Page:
I'd think there would be a preference to be virtually stalked than actually stalked. Actual stalking involves the stalker sitting outside your home 24/7 waiting for you to leave, following you, taking notes on your day-to-day activities, etc. How this is better than someone just looking at pictures of you from their home? You and your sister are blaming Facebook for something it has no involvement in.

Impossibly Stupid

"There are tremendous network externalities in social network sites"

Are there? Or do they just serve to waste time and create an overall drain on the economy? Perhaps even to the extent that there is an overall correlation between the rise of this "networking" technology and the decline of prosperity.

I never understood why everyone is so eager to give their customers to the Zuck-head at Facebook. It's not like it's difficult or particularly expensive to have your own site and engage people directly. If they want to chat amongst themselves about it on Twitter (or whatever), then fine; let them link out to your site. You should be gathering eyeballs, not giving them away.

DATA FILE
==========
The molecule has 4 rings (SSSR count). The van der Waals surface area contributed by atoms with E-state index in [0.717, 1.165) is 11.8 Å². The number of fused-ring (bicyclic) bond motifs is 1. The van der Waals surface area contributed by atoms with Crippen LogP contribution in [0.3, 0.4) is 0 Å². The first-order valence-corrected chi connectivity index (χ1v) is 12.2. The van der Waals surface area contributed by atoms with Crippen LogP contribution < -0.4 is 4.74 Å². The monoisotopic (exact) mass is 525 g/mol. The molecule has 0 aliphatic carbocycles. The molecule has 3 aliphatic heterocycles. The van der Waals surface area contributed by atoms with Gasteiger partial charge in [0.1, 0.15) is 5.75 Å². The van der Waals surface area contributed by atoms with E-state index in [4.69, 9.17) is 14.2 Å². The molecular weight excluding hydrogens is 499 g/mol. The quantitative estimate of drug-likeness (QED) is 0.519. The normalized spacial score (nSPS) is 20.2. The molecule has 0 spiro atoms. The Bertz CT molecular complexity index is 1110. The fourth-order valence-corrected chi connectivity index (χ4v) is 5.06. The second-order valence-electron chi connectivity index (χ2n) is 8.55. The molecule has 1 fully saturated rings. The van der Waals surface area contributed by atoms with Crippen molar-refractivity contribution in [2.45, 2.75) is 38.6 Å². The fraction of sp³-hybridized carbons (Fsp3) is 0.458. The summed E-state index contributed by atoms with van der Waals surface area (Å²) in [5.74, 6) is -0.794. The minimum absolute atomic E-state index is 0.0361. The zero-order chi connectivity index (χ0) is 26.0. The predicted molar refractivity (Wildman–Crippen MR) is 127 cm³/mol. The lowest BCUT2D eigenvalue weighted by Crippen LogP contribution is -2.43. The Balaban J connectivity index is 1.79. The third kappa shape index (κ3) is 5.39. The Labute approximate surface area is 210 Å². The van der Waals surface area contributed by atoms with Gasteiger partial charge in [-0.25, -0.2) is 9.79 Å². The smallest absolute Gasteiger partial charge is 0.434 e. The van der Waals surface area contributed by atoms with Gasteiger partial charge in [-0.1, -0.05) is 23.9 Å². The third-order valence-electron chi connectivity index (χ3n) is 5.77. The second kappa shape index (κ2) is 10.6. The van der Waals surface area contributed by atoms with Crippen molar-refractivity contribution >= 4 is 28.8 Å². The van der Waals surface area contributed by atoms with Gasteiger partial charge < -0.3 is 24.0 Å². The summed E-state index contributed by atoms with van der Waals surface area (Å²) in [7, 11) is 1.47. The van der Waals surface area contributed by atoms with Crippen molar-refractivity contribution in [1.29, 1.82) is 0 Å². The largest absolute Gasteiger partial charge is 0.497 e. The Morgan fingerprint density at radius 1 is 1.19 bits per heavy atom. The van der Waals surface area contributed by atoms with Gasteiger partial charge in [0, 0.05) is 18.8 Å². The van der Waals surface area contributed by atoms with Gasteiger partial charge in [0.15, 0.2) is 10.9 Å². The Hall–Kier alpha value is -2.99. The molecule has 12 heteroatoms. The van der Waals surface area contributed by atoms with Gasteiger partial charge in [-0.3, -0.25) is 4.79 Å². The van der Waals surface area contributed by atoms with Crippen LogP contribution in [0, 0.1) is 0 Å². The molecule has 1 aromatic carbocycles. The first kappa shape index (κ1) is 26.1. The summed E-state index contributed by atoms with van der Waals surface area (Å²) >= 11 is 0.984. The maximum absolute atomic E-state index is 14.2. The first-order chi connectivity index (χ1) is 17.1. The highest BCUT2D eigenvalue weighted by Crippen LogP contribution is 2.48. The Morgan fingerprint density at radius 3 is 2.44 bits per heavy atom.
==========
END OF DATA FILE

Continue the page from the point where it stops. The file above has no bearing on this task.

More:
"overall correlation". proof please.

Ulla Lauridsen

A word of advice: Keep professionel connections on Linked-in and your social network on Facebook, or you won't be able to post anything on either, because a lot of what you might want to tell your friends is unsuitable for the professional network.


"you want to be on the site with the most links to people with whom you want to be in touch."

Absolutely, and there's a strong effect of accumulative advantage at play here too. I joined Google's social networking site Orkut back in 2005 and became involved in international discussion forums there. I still think their system is better for debates than the Facebook alternatives. But Facebook has the advantage of numbers and people are being sucked away from Orkut. Come back please! There's still life in us yet.

Ross Hartshorn